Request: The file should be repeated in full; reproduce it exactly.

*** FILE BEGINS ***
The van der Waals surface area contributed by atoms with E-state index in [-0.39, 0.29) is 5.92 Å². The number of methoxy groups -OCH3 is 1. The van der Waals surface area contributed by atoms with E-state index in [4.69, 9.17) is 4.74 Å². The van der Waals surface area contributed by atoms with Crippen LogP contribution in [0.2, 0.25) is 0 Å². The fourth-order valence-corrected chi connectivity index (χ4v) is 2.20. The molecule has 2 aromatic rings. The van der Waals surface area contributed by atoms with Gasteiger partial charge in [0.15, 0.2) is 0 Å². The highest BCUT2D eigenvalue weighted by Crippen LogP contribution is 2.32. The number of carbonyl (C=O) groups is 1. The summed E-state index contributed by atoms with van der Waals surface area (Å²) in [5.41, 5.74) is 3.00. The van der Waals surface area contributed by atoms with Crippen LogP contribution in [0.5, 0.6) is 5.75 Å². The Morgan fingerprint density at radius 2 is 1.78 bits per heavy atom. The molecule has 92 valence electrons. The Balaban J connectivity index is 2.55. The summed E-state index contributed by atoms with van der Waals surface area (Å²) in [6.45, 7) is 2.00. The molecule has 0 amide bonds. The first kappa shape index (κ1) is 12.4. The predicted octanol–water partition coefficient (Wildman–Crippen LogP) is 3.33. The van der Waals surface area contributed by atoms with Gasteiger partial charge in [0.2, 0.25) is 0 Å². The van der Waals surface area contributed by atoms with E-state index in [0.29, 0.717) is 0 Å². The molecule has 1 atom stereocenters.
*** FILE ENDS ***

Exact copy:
The van der Waals surface area contributed by atoms with E-state index in [-0.39, 0.29) is 5.92 Å². The number of methoxy groups -OCH3 is 1. The van der Waals surface area contributed by atoms with E-state index in [4.69, 9.17) is 4.74 Å². The van der Waals surface area contributed by atoms with Crippen LogP contribution in [0.2, 0.25) is 0 Å². The fourth-order valence-corrected chi connectivity index (χ4v) is 2.20. The molecule has 2 aromatic rings. The van der Waals surface area contributed by atoms with Gasteiger partial charge in [0.15, 0.2) is 0 Å². The highest BCUT2D eigenvalue weighted by Crippen LogP contribution is 2.32. The number of carbonyl (C=O) groups is 1. The summed E-state index contributed by atoms with van der Waals surface area (Å²) in [5.41, 5.74) is 3.00. The van der Waals surface area contributed by atoms with Crippen LogP contribution in [0.5, 0.6) is 5.75 Å². The Morgan fingerprint density at radius 2 is 1.78 bits per heavy atom. The molecule has 92 valence electrons. The Balaban J connectivity index is 2.55. The summed E-state index contributed by atoms with van der Waals surface area (Å²) in [6.45, 7) is 2.00. The molecule has 0 amide bonds. The first kappa shape index (κ1) is 12.4. The predicted octanol–water partition coefficient (Wildman–Crippen LogP) is 3.33. The van der Waals surface area contributed by atoms with Gasteiger partial charge in [0.2, 0.25) is 0 Å². The van der Waals surface area contributed by atoms with E-state index in [0.29, 0.717) is 0 Å². The molecule has 1 atom stereocenters.